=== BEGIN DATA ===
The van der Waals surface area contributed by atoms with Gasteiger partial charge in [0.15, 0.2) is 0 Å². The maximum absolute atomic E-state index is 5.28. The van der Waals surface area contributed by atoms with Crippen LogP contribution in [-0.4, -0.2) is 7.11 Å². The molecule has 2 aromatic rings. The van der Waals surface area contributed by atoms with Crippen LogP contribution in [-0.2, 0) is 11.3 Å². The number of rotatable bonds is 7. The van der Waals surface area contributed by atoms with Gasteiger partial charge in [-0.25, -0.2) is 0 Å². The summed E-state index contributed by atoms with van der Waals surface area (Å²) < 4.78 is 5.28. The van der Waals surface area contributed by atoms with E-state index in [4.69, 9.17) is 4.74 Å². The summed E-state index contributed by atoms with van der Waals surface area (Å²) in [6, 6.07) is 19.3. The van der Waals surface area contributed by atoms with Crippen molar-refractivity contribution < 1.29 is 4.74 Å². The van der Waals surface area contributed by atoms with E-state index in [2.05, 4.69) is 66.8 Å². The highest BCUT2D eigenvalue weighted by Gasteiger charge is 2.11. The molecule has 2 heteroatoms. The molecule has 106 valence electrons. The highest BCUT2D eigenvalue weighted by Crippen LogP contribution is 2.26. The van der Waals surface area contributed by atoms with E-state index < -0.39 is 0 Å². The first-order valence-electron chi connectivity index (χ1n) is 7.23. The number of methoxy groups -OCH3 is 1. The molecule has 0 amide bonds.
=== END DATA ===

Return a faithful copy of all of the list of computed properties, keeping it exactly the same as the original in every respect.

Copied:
The van der Waals surface area contributed by atoms with Gasteiger partial charge in [0.15, 0.2) is 0 Å². The maximum absolute atomic E-state index is 5.28. The van der Waals surface area contributed by atoms with Crippen LogP contribution in [-0.4, -0.2) is 7.11 Å². The molecule has 2 aromatic rings. The van der Waals surface area contributed by atoms with Crippen LogP contribution in [-0.2, 0) is 11.3 Å². The number of rotatable bonds is 7. The van der Waals surface area contributed by atoms with Gasteiger partial charge in [-0.25, -0.2) is 0 Å². The summed E-state index contributed by atoms with van der Waals surface area (Å²) < 4.78 is 5.28. The van der Waals surface area contributed by atoms with E-state index in [4.69, 9.17) is 4.74 Å². The summed E-state index contributed by atoms with van der Waals surface area (Å²) in [6, 6.07) is 19.3. The van der Waals surface area contributed by atoms with Crippen molar-refractivity contribution < 1.29 is 4.74 Å². The van der Waals surface area contributed by atoms with E-state index in [2.05, 4.69) is 66.8 Å². The highest BCUT2D eigenvalue weighted by Gasteiger charge is 2.11. The molecule has 2 heteroatoms. The molecule has 106 valence electrons. The highest BCUT2D eigenvalue weighted by Crippen LogP contribution is 2.26. The van der Waals surface area contributed by atoms with E-state index < -0.39 is 0 Å². The first-order valence-electron chi connectivity index (χ1n) is 7.23. The number of methoxy groups -OCH3 is 1. The molecule has 0 amide bonds.